You wouldn’t think that a hitter as elite as Juan Soto – someone we compared to the all-time greatest hitters ever when he was just 20 years old – would be available in a trade, as he seems to be this winter. Then again, you wouldn’t think he’d have already been traded once, either, but that didn’t stop the Nationals from dealing him to the Padres at the 2022 Trade Deadline. So sure, it’s possible. It might even be likely.
That it might happen again says more about the state of the Padres than it does about Soto, really. San Diego has to replace hundreds of innings, given that Blake Snell, Seth Lugo, Josh Hader, Michael Wacha and Nick Martinez are all free agents, and the recent passing of team chairman Peter Seidler puts some uncertainty into how they’ll operate going forward.
That doesn’t mean the Padres won’t or can’t be strong in 2024. You certainly don’t have a roster that includes Manny Machado, Xander Bogaerts, Yu Darvish, Ha-Seong Kim, Joe Musgrove and Fernando Tatis Jr. if you don’t expect to contend. They might just keep Soto and move him at the Trade Deadline, or not at all. But the more the days pass, the more the smoke seems to swirl about a potential Soto trade happening -- maybe even soon.
If it does, what would that even look like? And what might be the right destinations?
1) He really is that great
As a reminder, all those “he’s Ted Williams” comparisons that got kicked around back from 2019-20 have … largely held up. Whether he’s exactly Ted is sort of irrelevant, given the massive differences in the sport between then and now. (Not only did Williams miss his age 24-26 seasons while serving in the United States military, but he spent the first part of his career playing against segregated rosters, and opposing starting pitchers who would routinely go four times through. Despite playing in parts of four decades, he faced only seven opponents. It’s a different sport, basically.)
But the fact remains that Soto’s performance through age 24 is something close to unparalleled. We can (and have previously) belabored that point for thousands of words; for now, let’s sum it up quickly with a single leaderboard. In the post-war era, if we just look at best hitting performance (via OPS+) through age 24, with a minimum of 1,500 plate appearances …
Best OPS+ since 1945, through age-24
- 177 // Frank Thomas
- 170 // Mike Trout
- 167 // Albert Pujols
- 166 // Mickey Mantle
- 161 // Dick Allen
- 157 // Soto
- 155 // Eddie Mathews
- 153 // Willie Mays
- 149 // Ken Griffey, Jr.
- 148 // Reggie Jackson
… the names are absolutely spectacular. Thomas, Mantle, Mathews, Mays, Griffey Jr. and Jackson are Hall of Famers. Trout and Pujols will be. Allen should be. Barring serious injury, it’s all but impossible to get off to a start like this and not end up with a fantastic career. (If we bring it back to 1920, where Williams is first, Soto is still 10th-best in AL/NL history.)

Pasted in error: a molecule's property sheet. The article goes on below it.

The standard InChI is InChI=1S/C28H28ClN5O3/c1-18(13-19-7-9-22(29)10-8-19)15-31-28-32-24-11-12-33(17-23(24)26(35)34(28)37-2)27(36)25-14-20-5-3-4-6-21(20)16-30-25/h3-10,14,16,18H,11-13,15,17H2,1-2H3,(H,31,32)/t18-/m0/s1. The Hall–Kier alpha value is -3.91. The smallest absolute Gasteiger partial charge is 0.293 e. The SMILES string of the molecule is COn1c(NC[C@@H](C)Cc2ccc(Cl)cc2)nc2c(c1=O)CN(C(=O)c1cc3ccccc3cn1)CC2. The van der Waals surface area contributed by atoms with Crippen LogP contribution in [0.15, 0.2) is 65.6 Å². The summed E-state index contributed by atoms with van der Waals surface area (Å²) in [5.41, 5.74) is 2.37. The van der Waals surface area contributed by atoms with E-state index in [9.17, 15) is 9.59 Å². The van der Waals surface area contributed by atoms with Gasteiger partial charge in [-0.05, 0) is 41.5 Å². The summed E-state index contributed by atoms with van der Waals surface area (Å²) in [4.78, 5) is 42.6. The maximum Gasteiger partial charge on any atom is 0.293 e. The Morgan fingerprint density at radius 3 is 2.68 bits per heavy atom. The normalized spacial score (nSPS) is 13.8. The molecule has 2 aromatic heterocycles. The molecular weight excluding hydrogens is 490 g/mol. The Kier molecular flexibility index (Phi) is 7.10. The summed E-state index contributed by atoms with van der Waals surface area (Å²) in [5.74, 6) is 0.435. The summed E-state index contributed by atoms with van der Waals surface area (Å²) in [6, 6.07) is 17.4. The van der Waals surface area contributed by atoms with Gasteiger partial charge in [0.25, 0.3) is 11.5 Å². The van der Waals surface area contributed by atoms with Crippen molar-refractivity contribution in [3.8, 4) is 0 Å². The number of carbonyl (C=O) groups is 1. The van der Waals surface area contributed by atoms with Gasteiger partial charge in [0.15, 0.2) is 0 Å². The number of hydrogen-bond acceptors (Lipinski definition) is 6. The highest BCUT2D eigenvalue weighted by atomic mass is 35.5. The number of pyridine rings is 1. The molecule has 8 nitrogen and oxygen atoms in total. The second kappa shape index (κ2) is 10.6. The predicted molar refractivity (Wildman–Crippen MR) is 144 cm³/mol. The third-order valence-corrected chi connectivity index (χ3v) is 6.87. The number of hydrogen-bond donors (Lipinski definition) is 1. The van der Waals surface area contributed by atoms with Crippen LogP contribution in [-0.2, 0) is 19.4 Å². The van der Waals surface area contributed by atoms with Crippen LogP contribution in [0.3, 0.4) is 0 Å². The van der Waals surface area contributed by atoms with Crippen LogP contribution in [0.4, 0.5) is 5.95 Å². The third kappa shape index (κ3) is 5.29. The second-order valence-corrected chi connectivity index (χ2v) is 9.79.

When the Padres traded for him, it was in part because they expected they could get three playoff pushes out of him. But now, he’s just a year away from free agency. How often does a player this good get moved with one year left?
2) Finding similar trades isn’t exactly easy
A player like this getting dealt doesn’t happen that often, you’ll be unsurprised to learn. Given that it’s hard to find comparables to Soto as a hitter, it’s even harder to find players like that who have actually been traded. Still, there are some.
We’re going to look at hitters only (sorry, Johan Santana and Cliff Lee). We’ve got to keep it to players of a somewhat similar age, because the final-year trades for Paul Goldschmidt, Griffey Jr. and Andrew McCutchen are directionally correct, but not quite.
Since 1995, there have been 38 hitters with at least three 5+ WAR seasons through age 27. Soto, of course, is not 27; he only turned 25 in October, and he’s younger than 2023 rookies like Josh Jung and Yainer Diaz. But given that a great player at 27 is hardly old, and that we’re trying to expand our search to find enough names, it will do.
Of the 37 others, most didn’t get traded, either ever or not until late in their careers. (We’re not counting pre-stardom trades like when the Padres dealt Anthony Rizzo after a single, unremarkable, age-21 season.) Two of the ones who were dealt don’t really apply here, because their trades came in the midst of massive contracts with many years remaining (Alex Rodriguez and Giancarlo Stanton, each to the Yankees).
Three more don’t apply in the opposite direction, because Scott Rolen, Carlos Beltrán and Machado were each traded in the middle of their walk seasons, not before it, and when Miguel Cabrera went from the Marlins to the Tigers ahead of his own age-25 season, he had three years left.